Our real-time, globalized world thrives increasingly on information and technology. The balance of businesses and society has rapidly shifted from industrial (often physical) labor to digital (often virtual) activities. The world seems to be changing faster and less predictable than ever before. We used to believe a majority of our problems to reside in the ordered stability space, but we find ourselves living and working in the complex novelty space nowadays, the space where more is unknown than is known.
The industrial recipes of Excel-based management, unlimited expansion, shared resources, efficiency and utilization don’t apply anymore. Agility became a critical state for organizations. The Agile paradigm is replacing the old, industrial paradigm. Scrum is a clear and the most adopted definition of Agile, and the third Scrum wave is rising.
The principles and ideas underlying Scrum are a better fit for navigating the complex novelty space. Scrum introduces new language and terminology to express the novelty of those principles and ideas. It makes the impact of the change more transparent. The new language and words, however, are often copy-pasted to be embedded in a broader old, industrial setting; against the illusion that work happens within the ordered stability space. The words get disconnected from their novel intent, meaning or feeling. Shifting to a new paradigm includes the conservative tendency to mimic, isolate, copy, paste what is perceived as trendy, popular and profitable.
Rigor is required in morphing towards an Agile way of working. The real challenge is not even to just sense whether our words are reminders of the industrial paradigm and don’t apply anymore. We need to remain conscious about the continual evolution of insights within the new paradigm, and how this is or is not expressed in our language. Unknowingly we grind, grow complacent. The Agile space, in which we operate, keeps evolving. We discover better ways to express our intents than blindly repeating what others are saying:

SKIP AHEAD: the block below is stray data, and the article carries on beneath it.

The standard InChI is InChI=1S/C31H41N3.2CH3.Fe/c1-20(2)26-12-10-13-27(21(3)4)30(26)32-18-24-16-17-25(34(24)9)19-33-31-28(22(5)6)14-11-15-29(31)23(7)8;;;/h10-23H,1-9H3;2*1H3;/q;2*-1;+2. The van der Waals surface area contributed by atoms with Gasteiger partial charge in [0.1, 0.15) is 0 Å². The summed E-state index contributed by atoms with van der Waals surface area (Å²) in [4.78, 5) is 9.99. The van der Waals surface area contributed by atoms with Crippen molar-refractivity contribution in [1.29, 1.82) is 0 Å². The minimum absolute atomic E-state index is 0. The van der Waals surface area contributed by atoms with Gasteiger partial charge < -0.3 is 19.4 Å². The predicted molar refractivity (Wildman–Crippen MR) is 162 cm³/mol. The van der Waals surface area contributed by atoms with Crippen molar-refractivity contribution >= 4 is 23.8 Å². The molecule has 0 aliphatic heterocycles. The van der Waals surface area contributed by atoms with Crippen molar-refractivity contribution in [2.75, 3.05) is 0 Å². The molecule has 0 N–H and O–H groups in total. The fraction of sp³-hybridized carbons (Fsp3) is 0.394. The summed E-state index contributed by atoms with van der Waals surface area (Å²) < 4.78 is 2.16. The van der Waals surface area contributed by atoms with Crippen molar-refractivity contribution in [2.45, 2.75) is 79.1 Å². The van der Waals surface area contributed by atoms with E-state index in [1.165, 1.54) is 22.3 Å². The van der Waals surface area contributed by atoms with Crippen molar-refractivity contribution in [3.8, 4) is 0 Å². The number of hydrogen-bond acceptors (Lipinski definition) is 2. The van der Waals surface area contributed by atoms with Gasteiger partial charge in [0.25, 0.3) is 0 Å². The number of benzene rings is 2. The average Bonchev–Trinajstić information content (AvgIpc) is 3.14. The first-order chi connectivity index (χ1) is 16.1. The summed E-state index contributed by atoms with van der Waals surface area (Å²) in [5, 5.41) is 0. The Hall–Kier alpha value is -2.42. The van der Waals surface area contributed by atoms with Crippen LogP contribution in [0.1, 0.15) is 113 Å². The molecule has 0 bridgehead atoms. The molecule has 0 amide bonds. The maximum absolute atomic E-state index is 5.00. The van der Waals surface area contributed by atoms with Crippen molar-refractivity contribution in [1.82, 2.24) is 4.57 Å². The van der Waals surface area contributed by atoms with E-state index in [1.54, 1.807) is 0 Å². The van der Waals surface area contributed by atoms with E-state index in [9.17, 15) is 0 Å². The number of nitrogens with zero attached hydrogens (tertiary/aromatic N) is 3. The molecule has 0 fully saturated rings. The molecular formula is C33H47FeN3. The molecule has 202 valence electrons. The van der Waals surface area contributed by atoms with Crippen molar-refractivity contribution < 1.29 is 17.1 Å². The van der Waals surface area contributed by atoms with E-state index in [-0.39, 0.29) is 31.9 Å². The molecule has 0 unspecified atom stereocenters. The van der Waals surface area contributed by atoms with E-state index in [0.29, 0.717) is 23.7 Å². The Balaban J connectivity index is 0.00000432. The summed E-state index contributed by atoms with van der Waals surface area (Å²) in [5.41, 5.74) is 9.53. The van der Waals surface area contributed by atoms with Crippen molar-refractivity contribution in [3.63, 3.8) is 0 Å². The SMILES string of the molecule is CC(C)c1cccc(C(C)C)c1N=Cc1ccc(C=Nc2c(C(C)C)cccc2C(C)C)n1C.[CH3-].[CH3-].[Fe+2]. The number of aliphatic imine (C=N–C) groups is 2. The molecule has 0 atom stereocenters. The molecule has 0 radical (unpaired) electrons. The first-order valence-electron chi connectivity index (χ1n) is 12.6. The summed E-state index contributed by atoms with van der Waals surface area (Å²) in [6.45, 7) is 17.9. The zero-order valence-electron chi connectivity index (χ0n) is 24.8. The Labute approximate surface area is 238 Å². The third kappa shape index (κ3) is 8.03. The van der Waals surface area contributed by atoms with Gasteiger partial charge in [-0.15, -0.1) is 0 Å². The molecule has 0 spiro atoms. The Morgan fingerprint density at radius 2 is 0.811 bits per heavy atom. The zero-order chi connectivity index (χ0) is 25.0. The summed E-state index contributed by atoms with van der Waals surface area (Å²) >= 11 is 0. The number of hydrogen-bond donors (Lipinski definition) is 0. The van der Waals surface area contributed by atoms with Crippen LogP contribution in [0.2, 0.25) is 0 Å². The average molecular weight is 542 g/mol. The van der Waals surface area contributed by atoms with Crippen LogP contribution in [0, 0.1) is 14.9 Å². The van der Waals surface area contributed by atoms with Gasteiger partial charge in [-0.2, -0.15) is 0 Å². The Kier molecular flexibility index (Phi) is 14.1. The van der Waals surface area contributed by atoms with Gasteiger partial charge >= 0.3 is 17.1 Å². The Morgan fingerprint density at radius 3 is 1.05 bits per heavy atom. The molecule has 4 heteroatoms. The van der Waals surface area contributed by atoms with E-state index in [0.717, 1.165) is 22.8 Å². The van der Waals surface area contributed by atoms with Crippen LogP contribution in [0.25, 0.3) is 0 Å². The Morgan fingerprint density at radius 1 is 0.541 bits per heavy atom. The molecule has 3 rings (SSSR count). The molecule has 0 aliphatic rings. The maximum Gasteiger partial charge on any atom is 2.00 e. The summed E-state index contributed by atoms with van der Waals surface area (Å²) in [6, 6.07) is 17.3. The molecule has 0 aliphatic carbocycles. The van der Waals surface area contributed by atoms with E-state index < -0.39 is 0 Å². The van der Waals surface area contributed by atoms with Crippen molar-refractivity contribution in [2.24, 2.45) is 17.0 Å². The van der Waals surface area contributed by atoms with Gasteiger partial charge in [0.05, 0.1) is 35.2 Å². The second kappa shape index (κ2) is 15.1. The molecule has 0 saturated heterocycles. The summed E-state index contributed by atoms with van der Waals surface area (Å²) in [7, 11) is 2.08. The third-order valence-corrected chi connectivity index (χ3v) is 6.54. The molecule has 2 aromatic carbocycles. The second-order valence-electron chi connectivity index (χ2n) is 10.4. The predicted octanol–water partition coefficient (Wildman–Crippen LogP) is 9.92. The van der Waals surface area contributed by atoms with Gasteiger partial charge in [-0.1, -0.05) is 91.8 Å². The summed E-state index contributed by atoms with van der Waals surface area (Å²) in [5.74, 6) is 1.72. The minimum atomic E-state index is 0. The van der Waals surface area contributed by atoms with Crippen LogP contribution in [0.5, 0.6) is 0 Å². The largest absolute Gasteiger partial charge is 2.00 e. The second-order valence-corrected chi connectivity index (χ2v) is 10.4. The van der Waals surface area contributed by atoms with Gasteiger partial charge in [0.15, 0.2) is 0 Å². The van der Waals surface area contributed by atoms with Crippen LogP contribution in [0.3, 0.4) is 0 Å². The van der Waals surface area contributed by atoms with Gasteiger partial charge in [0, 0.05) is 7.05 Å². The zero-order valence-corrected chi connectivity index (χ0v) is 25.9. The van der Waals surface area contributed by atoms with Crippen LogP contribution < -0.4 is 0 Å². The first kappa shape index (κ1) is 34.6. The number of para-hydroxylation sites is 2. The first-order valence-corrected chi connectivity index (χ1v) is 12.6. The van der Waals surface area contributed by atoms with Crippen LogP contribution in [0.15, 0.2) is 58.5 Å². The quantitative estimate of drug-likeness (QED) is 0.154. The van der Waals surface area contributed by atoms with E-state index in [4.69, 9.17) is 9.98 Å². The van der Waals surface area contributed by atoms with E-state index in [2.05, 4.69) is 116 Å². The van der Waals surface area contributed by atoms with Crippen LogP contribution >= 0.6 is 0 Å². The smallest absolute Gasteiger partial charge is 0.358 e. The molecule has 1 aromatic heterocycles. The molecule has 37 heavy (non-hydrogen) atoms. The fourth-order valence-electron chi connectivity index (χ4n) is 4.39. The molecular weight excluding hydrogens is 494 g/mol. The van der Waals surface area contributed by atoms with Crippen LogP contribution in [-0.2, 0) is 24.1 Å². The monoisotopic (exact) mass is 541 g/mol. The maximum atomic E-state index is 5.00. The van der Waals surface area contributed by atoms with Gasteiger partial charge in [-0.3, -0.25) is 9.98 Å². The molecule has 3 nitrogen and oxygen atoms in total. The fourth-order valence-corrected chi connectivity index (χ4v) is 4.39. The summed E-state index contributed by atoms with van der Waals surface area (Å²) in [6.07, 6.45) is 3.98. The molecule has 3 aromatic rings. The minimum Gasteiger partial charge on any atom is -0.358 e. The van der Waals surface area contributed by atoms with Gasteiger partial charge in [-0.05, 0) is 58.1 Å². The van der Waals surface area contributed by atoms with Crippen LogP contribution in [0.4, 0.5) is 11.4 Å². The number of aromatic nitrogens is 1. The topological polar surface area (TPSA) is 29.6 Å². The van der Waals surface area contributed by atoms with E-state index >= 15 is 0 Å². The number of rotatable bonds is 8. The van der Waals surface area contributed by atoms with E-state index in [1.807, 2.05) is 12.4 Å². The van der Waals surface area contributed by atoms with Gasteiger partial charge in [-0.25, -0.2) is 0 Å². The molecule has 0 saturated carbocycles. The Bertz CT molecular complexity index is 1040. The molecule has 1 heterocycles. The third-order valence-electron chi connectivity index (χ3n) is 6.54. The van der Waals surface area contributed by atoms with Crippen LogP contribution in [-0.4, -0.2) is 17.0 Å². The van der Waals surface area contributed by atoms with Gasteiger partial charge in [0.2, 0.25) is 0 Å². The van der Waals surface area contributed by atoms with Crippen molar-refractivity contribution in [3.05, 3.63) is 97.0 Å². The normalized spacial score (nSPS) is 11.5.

- Do you recognise how teams need to be ‘high-performant’, and such high-performing teams must be built? A team, however, cannot be constructed by an external force. Nor is a group of people necessarily a ‘team’. A team is a cohesive collective of people working towards common goals and objectives, thereby jelling and overcoming resistance, internally and externally. A team is what emerges through intense collaboration. Performance arises from such intense collaboration. Rather than aiming at high performance in itself, often hinting at productivity, facilitate collaboration. Foster an environment, clear the way for people to interact, to share, to disagree. Highly collaborative teams will perform.
- ‘Maximization’, even unintendedly, has a smell of infinite expansion, endless growth. As does ‘continuous improvement’. It leaves an impression of unlimited accumulation; more, more, more. Where is the room for reflection, adjusting, changing direction, adapting, maybe even turning back? Consider to optimise what …read more
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